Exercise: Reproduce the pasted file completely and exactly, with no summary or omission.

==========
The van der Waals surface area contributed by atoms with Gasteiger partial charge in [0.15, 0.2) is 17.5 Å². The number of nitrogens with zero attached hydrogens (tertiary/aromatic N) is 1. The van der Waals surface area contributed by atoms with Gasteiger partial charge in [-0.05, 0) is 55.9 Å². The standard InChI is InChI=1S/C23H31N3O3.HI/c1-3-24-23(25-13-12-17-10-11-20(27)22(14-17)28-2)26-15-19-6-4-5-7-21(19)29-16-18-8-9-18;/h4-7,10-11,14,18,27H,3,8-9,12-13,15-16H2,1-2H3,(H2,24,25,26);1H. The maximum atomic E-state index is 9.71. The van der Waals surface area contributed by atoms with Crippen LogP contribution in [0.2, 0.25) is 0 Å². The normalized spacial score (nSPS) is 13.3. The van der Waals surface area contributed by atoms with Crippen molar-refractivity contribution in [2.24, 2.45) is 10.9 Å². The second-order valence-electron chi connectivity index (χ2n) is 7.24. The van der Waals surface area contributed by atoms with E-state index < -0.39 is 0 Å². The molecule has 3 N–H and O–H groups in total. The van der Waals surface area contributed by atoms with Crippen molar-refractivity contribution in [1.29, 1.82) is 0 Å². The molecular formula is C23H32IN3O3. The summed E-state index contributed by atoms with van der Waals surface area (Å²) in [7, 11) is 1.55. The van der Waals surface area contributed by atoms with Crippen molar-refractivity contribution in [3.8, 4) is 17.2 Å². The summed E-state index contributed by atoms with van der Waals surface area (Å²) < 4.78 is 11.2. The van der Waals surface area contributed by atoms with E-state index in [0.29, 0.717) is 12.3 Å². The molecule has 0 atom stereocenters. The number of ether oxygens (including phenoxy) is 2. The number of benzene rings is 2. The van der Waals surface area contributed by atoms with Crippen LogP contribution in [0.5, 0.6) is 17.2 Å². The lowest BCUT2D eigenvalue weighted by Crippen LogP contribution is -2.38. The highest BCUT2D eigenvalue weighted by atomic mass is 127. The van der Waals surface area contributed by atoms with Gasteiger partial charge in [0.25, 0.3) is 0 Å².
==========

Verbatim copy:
The van der Waals surface area contributed by atoms with Gasteiger partial charge in [0.15, 0.2) is 17.5 Å². The number of nitrogens with zero attached hydrogens (tertiary/aromatic N) is 1. The van der Waals surface area contributed by atoms with Gasteiger partial charge in [-0.05, 0) is 55.9 Å². The standard InChI is InChI=1S/C23H31N3O3.HI/c1-3-24-23(25-13-12-17-10-11-20(27)22(14-17)28-2)26-15-19-6-4-5-7-21(19)29-16-18-8-9-18;/h4-7,10-11,14,18,27H,3,8-9,12-13,15-16H2,1-2H3,(H2,24,25,26);1H. The maximum atomic E-state index is 9.71. The van der Waals surface area contributed by atoms with Crippen LogP contribution in [0.2, 0.25) is 0 Å². The normalized spacial score (nSPS) is 13.3. The van der Waals surface area contributed by atoms with Crippen molar-refractivity contribution in [2.24, 2.45) is 10.9 Å². The second-order valence-electron chi connectivity index (χ2n) is 7.24. The van der Waals surface area contributed by atoms with E-state index < -0.39 is 0 Å². The molecule has 3 N–H and O–H groups in total. The van der Waals surface area contributed by atoms with Crippen molar-refractivity contribution in [1.29, 1.82) is 0 Å². The molecular formula is C23H32IN3O3. The summed E-state index contributed by atoms with van der Waals surface area (Å²) in [7, 11) is 1.55. The van der Waals surface area contributed by atoms with Crippen molar-refractivity contribution in [3.8, 4) is 17.2 Å². The summed E-state index contributed by atoms with van der Waals surface area (Å²) < 4.78 is 11.2. The van der Waals surface area contributed by atoms with E-state index in [0.29, 0.717) is 12.3 Å². The molecule has 0 atom stereocenters. The number of ether oxygens (including phenoxy) is 2. The number of benzene rings is 2. The van der Waals surface area contributed by atoms with Crippen LogP contribution in [0.5, 0.6) is 17.2 Å². The lowest BCUT2D eigenvalue weighted by Crippen LogP contribution is -2.38. The highest BCUT2D eigenvalue weighted by atomic mass is 127. The van der Waals surface area contributed by atoms with Gasteiger partial charge in [0.25, 0.3) is 0 Å².